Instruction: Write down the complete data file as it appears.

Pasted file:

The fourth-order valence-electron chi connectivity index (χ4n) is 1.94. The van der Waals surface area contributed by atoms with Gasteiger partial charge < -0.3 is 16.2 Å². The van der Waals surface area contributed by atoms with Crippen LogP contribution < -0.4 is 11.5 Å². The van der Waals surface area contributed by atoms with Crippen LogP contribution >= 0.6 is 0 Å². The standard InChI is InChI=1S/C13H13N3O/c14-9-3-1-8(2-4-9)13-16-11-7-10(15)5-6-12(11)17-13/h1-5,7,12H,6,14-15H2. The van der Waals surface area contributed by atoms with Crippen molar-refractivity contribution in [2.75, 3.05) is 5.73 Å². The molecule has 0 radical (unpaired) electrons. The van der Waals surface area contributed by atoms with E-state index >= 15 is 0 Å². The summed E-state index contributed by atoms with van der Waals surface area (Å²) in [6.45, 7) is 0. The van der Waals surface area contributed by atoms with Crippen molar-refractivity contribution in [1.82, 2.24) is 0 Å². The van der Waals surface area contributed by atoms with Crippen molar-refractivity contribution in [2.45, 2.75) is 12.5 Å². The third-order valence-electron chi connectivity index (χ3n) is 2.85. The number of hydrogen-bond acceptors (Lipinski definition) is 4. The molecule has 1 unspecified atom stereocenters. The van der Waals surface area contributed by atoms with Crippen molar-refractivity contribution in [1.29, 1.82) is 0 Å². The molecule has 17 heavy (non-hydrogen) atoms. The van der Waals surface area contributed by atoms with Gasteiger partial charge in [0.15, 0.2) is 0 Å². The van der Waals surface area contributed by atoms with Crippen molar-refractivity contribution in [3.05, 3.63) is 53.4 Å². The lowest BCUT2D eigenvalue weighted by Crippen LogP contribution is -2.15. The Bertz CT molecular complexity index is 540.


The fourth-order valence-electron chi connectivity index (χ4n) is 1.94. The van der Waals surface area contributed by atoms with Gasteiger partial charge < -0.3 is 16.2 Å². The van der Waals surface area contributed by atoms with Crippen LogP contribution < -0.4 is 11.5 Å². The van der Waals surface area contributed by atoms with Crippen LogP contribution >= 0.6 is 0 Å². The standard InChI is InChI=1S/C13H13N3O/c14-9-3-1-8(2-4-9)13-16-11-7-10(15)5-6-12(11)17-13/h1-5,7,12H,6,14-15H2. The van der Waals surface area contributed by atoms with Crippen molar-refractivity contribution in [2.75, 3.05) is 5.73 Å². The molecule has 0 radical (unpaired) electrons. The van der Waals surface area contributed by atoms with E-state index >= 15 is 0 Å². The summed E-state index contributed by atoms with van der Waals surface area (Å²) in [6.45, 7) is 0. The van der Waals surface area contributed by atoms with Crippen molar-refractivity contribution in [1.82, 2.24) is 0 Å². The van der Waals surface area contributed by atoms with Crippen molar-refractivity contribution in [2.45, 2.75) is 12.5 Å². The third-order valence-electron chi connectivity index (χ3n) is 2.85. The number of hydrogen-bond acceptors (Lipinski definition) is 4. The molecule has 1 unspecified atom stereocenters. The van der Waals surface area contributed by atoms with Crippen molar-refractivity contribution in [1.29, 1.82) is 0 Å². The molecule has 17 heavy (non-hydrogen) atoms. The van der Waals surface area contributed by atoms with Gasteiger partial charge in [0.15, 0.2) is 0 Å². The van der Waals surface area contributed by atoms with Crippen molar-refractivity contribution in [3.05, 3.63) is 53.4 Å². The lowest BCUT2D eigenvalue weighted by Crippen LogP contribution is -2.15. The Bertz CT molecular complexity index is 540.